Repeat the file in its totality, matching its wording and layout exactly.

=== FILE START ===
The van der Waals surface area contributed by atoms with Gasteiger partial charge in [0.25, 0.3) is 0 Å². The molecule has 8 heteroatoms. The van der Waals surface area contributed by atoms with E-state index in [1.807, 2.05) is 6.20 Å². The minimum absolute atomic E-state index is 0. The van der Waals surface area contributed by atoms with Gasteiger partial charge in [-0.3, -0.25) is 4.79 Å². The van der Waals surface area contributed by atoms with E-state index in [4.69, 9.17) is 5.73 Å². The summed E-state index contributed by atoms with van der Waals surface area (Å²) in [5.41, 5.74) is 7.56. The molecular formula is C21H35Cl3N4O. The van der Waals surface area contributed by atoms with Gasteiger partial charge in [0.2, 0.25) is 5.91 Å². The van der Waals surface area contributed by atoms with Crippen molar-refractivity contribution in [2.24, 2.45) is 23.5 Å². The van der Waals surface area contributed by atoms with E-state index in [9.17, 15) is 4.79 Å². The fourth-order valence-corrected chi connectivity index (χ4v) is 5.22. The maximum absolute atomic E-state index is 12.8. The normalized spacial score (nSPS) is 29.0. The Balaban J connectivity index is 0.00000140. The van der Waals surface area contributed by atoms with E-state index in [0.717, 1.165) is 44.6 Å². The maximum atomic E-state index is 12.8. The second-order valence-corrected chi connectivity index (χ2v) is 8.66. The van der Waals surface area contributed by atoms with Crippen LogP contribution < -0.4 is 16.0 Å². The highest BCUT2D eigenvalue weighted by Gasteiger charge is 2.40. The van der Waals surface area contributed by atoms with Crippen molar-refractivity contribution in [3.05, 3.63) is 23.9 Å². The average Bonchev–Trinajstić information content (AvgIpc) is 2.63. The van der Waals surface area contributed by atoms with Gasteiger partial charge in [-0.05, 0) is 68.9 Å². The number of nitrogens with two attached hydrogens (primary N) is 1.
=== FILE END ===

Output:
The van der Waals surface area contributed by atoms with Gasteiger partial charge in [0.25, 0.3) is 0 Å². The molecule has 8 heteroatoms. The van der Waals surface area contributed by atoms with E-state index in [1.807, 2.05) is 6.20 Å². The minimum absolute atomic E-state index is 0. The van der Waals surface area contributed by atoms with Gasteiger partial charge in [-0.3, -0.25) is 4.79 Å². The van der Waals surface area contributed by atoms with E-state index in [4.69, 9.17) is 5.73 Å². The summed E-state index contributed by atoms with van der Waals surface area (Å²) in [5.41, 5.74) is 7.56. The molecular formula is C21H35Cl3N4O. The van der Waals surface area contributed by atoms with Gasteiger partial charge in [0.2, 0.25) is 5.91 Å². The van der Waals surface area contributed by atoms with Crippen molar-refractivity contribution in [2.24, 2.45) is 23.5 Å². The van der Waals surface area contributed by atoms with E-state index in [9.17, 15) is 4.79 Å². The fourth-order valence-corrected chi connectivity index (χ4v) is 5.22. The maximum absolute atomic E-state index is 12.8. The normalized spacial score (nSPS) is 29.0. The Balaban J connectivity index is 0.00000140. The van der Waals surface area contributed by atoms with E-state index in [0.717, 1.165) is 44.6 Å². The maximum atomic E-state index is 12.8. The second-order valence-corrected chi connectivity index (χ2v) is 8.66. The van der Waals surface area contributed by atoms with Crippen LogP contribution < -0.4 is 16.0 Å². The highest BCUT2D eigenvalue weighted by Gasteiger charge is 2.40. The van der Waals surface area contributed by atoms with Crippen molar-refractivity contribution in [3.05, 3.63) is 23.9 Å². The average Bonchev–Trinajstić information content (AvgIpc) is 2.63. The van der Waals surface area contributed by atoms with Gasteiger partial charge in [-0.05, 0) is 68.9 Å². The number of nitrogens with two attached hydrogens (primary N) is 1.